Double-sided solar cells in CIGS, a new promise
The first double-sided solar cells in CIGS with high efficiencies
If you have ever heard of double-sided photovoltaics, you will also know that the industry standard strictly employs crystalline silicon. A choice dictated not only by the familiarity of the solar industry with this historic semiconductor but also by a series of technical constraints. The research is testing, in fact, also other materials in the “double-sided” design, but the efficiencies obtained so far have been quite disappointing. This is the case of double-sided solar cells in CIGS, that is (di)seleniur copper indium gallium. This semiconductor is already used as an adsorbent material in thin film photovoltaics, has carved out a niche in the market and has reached light-electricity conversion peaks of 22% (EMPA record of 2022). Too bad that, once inserted in a double-sided design, the values are lowered drastically instead of increasing.
To understand the problem we need to take a few steps back.
In order for a double-sided photovoltaic cell to be able to collect reflected sunlight on the back side, an optically transparent electrical contact must be introduced into the architecture. This is achieved by using a transparent conductive oxide that replaces the matte molybdenum rear contact of conventional photovoltaic.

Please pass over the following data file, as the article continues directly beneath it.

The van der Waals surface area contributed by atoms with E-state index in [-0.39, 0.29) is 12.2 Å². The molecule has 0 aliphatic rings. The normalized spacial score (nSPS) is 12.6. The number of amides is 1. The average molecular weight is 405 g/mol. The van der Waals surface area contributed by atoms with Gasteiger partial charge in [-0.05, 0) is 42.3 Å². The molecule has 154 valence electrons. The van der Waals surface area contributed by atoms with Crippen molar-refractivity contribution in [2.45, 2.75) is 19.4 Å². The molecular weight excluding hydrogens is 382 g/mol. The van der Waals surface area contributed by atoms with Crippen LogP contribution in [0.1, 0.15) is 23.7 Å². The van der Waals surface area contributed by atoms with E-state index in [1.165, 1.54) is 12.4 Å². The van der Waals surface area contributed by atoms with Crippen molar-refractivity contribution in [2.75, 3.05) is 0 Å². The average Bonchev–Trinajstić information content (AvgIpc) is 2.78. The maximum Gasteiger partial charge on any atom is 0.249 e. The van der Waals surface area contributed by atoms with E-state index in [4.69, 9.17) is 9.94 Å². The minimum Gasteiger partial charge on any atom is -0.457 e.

The process by which the thin film is produced in CIGS requires high temperatures (>550 degrees) to interfere with the transparent rear contact. In detail, the heat promotes the formation of a layer of gallium oxide between the semiconductor and the conductive oxide that blocks the flow of current. This is a major problem and one that, until yesterday, has held back hopes in this segment. The highest values achieved in the double-sided solar cell in CIGS were, in fact, 9.0% for the front and 7.1% for the back.
Today, a group of researchers from EMPA, the Swiss Federal Laboratories for Materials Science and Technology, have overcome the obstacle. Scientists have developed a low-temperature process that can reduce the production of gallium oxide. The secret? Employ a small amount of silver to lower the melting point of the CIGS alloy but still get absorbent layers with good electronic properties. Cell tests showed record efficiencies of 19.8% for front lighting and 10.9% for rear lighting. Showing no gallium oxide formation. The values have been independently certified by the Fraunhofer Institute for Solar Energy Systems. The team went even further by creating a tandem double-sided solar cell in CIGS and perovskite and today aims for efficiencies above 33%.